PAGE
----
Mr Barclay has made a Treaty with the Emperor of Moroco, but as it has not yet come to Hand can say nothing respecting it.8 You will see by the papers how elated this people appear at their Treaty with France, which some persons say however will only end, in accelerating a War between the Nations. But War I imagine is far from the wish of the present Ministry even with America, tho they may press her as far as she will bear without turning, depending upon her inability. It is the opinion of some persons that France has deeper views in this late Maneuvre than at present appear to the world. Our own Country would do well to imitate the watchfull Argus instead of the Sleeping dragon, least the Gardens of Hesperides be rob'd of all their Golden Apples. Neither Country wishes our growth or prosperity. No dependance is to be placed upon them. Our Navy they fear the Growth of, and every measure will be concerted to keep it under.9


I Sent you sir by one of the last vessels the papers respecting the ridiculous publications of Lord George Gordon, with mr Tufts lame replies. Tho the Character of Lord Gorge Gordon is at present well known here, it is not so in America; where only these publications can do mischief, and as the Letters have only been partially publishd in America, I am well satisfied that they will infuse into the minds of the people there, that mr Adams is a pensioner of France, tho Lord Gorges assertion was that he received his Sallery from thence.10 I am the more convinced of the injury this may do, by an extract of a Letter which I have cut from Your centinal and inclose to you.11 Some such circumstances as these and with as little coulour of Truth, frequently descend to posterity, are related in history for facts and fix a lasting Stigma upon innocent Characters. Algernon Sydney and Lord Russel in Dalrimple papers are publishd to the World as receiving Bribes from France. Men who I dare say would have spurnd the Idea.12 Mr Tufts I believe was ungaurdedly taken in, by a Man who would stick at no measures to do mischief, and whose medlesome disposition leads him to torment in some way or other every foreign Minister here. What I have to request of you Sir, is that the Letters may all be publishd together in one paper, and the denial of the assertion as you find it in the Daily, or Publick Advertizer I forget which, with a request to the printers who have made partial publication, to print the whole. If some little Stricture was added, that as no person every appeard; tho thus publickly challengd to produce any evidence upon the Subject, the whole ought to be considerd as the vagary of a distracted Brain, like Margrate Nicolsons attack upon the Life of the King.

I was much pleasd with my late visit to Holland, where we received every politeness and attention from the people which I could wish. I believe I have sufferd in my Health in concequence of the Climate, but Still I do not regret having once Seen a Country every way singular. I was witness too, to a Grand scene, the Triumph of Liberty, which having deposed a Number of their old Majestrates Elected 15 New ones, and in the most Solemn Manner in a large Square upon an elevated platform, amidst a Multitude of ten thousand persons assembled on the occasion, the chief Seecratary Administerd the oaths to them and all the people said Amen! in other words gave three huzzas. The free Choirs as they are calld or rather Militia; to the amount of 3 thousand were all under arms during the ceremony. The Magistrates were then conducted two and two to their Carriages, and the troops together with the Multitude retired 363in perfect good order. We were at the Window of a House in a room provided for us, from whence we had a perfect view of the ceremony. And in the Evening the Secretary who administerd the oath, came in the Name of the Citizens to make their compliments to mr Adams with their thanks for the honour he had done them, and wishes for the prosperity of himself family and Country.13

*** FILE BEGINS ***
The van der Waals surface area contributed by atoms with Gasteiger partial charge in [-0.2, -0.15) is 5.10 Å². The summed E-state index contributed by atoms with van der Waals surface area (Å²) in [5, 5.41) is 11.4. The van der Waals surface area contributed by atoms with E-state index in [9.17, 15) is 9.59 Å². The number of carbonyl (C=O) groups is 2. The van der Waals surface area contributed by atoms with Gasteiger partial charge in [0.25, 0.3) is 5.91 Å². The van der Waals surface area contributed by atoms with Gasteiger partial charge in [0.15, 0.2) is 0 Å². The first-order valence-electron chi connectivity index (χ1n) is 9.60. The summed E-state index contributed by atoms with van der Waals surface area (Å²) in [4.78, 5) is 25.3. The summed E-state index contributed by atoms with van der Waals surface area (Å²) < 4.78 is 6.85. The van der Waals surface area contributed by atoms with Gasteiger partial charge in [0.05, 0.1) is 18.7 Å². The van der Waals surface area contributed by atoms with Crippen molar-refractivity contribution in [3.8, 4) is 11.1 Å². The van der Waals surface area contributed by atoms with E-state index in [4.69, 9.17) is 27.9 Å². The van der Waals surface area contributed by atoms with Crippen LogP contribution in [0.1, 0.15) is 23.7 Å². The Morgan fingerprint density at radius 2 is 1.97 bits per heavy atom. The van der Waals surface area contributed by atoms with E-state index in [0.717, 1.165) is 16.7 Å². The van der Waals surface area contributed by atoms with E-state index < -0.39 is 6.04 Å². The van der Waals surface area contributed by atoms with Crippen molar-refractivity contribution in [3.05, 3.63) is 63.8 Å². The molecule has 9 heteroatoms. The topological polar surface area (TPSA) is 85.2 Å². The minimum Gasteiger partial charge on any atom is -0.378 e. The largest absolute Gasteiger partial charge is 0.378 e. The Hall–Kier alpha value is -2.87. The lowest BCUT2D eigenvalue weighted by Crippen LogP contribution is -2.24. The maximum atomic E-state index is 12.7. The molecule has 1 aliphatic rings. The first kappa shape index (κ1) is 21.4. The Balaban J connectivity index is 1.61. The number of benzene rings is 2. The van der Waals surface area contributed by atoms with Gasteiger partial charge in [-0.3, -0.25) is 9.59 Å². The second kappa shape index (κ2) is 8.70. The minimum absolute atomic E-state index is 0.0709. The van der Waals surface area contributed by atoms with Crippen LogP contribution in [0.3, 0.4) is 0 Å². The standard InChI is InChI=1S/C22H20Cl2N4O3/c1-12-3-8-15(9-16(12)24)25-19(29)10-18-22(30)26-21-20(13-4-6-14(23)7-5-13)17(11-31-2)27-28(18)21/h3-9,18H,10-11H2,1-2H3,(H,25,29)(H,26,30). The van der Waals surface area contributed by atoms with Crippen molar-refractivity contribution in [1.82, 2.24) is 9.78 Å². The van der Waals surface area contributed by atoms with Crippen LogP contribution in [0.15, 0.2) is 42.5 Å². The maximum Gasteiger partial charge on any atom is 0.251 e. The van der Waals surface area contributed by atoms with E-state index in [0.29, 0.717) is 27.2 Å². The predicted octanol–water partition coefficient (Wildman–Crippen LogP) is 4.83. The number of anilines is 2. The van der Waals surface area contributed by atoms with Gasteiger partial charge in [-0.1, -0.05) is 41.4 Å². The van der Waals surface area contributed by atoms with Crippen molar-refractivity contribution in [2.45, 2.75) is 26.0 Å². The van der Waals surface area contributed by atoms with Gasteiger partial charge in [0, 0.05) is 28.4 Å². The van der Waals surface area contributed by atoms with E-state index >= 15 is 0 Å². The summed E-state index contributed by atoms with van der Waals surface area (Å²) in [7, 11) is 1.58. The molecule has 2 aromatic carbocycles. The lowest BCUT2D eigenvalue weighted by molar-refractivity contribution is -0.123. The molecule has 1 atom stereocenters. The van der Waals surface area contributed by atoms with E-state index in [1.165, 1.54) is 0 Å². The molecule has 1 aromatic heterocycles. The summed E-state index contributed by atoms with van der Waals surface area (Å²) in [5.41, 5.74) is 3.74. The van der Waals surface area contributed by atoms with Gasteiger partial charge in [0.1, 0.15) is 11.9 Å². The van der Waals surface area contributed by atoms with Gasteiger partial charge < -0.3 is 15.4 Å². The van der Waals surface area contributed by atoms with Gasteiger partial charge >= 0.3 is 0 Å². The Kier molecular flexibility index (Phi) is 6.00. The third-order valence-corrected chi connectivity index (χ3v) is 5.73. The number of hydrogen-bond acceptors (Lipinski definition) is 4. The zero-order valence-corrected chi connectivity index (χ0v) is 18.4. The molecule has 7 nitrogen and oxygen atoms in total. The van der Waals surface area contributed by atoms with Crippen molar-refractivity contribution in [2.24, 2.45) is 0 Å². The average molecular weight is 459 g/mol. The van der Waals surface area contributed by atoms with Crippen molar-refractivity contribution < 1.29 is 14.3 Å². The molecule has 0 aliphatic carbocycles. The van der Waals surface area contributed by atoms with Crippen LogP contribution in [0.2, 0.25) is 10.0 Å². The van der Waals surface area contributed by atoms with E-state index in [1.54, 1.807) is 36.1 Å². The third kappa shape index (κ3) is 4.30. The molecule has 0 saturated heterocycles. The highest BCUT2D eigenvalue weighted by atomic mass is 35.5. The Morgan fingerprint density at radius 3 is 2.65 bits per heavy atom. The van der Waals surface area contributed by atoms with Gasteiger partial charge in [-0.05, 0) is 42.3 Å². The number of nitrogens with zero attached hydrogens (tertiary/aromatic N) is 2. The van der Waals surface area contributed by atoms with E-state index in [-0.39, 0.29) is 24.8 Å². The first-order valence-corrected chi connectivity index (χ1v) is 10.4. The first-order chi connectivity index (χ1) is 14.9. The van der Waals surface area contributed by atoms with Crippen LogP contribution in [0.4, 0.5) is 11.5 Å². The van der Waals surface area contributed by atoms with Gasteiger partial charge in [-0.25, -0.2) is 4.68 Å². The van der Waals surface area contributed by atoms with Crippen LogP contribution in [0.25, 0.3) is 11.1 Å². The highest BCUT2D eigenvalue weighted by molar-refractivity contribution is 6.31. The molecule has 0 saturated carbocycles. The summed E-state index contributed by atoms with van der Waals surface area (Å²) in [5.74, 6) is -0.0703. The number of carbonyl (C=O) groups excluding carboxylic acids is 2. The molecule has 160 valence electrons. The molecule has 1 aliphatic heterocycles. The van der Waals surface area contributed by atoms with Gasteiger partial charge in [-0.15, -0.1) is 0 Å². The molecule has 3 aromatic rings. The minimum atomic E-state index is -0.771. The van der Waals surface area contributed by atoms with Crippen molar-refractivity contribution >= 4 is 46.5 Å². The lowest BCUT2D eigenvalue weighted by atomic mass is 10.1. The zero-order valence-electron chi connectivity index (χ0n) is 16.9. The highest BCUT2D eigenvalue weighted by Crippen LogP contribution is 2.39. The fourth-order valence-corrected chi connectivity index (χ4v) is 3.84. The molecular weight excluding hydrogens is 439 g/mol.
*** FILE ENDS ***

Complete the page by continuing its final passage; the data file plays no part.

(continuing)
Thus sir I have given you a detail upon several subjects, which I should have omitted if I could have drawn mr A. from his present subject to Letter writing. But between ourselves, he is as much engaged upon the Subject of Government as Plato was when he wrote his Laws and Republick.14

From Congress no official Dispatches have arrived for three Months.15 We hope they are deliberating to some purpose.

As to Domestick affairs you will draw for what you find necessary for the support of the Children and your Bills will be immediatly honourd. We feel Sir under obligations to you for your kind care and attention to all our domestick affairs. Mr Adams desires me to tell you that he would buy the two peices of Land, Belchers and verchilds, tho he thinks them of no great value. I am glad you are not like to have any further trouble with mr T. The least said upon a former subject the best. Wound not the Striken dear.

Both mr Adams and I request that mr Cranch should be paid the Board of our children during the vacancies and that mrs Cranch should charge washing mending &c. We cannot consent that our Children should be burdensome to our Friends. It is unreasonable.

I inclose the account of the Books purchased for .16 The Bill of the papers procured here by mr Cushings request was inclosed to mr King with the papers and amounted to 15 pounds Sterling which mr Adams desired mr Cushing to pay to you. If it is not done, we will get a New Bill made out and Signd by the Gentleman and will inclose it to you.

Will you be so good sir as to accept a trifle, a new kind of Manufactory for Summer wear, which is used here for waist coats and Breeches. It is in a small trunk with some things I have sent to my children and the bundle addrest to you. My paper curtails me to two17